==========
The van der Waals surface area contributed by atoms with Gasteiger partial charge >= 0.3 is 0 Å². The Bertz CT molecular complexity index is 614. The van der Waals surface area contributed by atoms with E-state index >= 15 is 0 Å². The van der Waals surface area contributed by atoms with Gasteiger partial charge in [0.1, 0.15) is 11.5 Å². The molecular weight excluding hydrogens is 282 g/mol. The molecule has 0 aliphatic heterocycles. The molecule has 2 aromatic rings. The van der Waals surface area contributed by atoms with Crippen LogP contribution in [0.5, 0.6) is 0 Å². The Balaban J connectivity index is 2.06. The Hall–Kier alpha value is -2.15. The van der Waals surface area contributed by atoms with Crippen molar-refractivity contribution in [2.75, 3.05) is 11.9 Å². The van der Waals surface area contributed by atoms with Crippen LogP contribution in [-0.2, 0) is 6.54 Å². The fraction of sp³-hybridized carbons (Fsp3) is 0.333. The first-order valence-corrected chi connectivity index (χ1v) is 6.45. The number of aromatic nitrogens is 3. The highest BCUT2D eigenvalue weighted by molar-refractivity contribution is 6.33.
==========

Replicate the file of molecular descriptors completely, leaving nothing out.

The van der Waals surface area contributed by atoms with Gasteiger partial charge >= 0.3 is 0 Å². The Bertz CT molecular complexity index is 614. The van der Waals surface area contributed by atoms with E-state index >= 15 is 0 Å². The van der Waals surface area contributed by atoms with Gasteiger partial charge in [0.1, 0.15) is 11.5 Å². The molecular weight excluding hydrogens is 282 g/mol. The molecule has 0 aliphatic heterocycles. The molecule has 2 aromatic rings. The van der Waals surface area contributed by atoms with Crippen LogP contribution in [0.5, 0.6) is 0 Å². The Balaban J connectivity index is 2.06. The Hall–Kier alpha value is -2.15. The van der Waals surface area contributed by atoms with Crippen molar-refractivity contribution in [2.75, 3.05) is 11.9 Å². The van der Waals surface area contributed by atoms with Crippen LogP contribution in [-0.2, 0) is 6.54 Å². The fraction of sp³-hybridized carbons (Fsp3) is 0.333. The first-order valence-corrected chi connectivity index (χ1v) is 6.45. The number of aromatic nitrogens is 3. The highest BCUT2D eigenvalue weighted by molar-refractivity contribution is 6.33.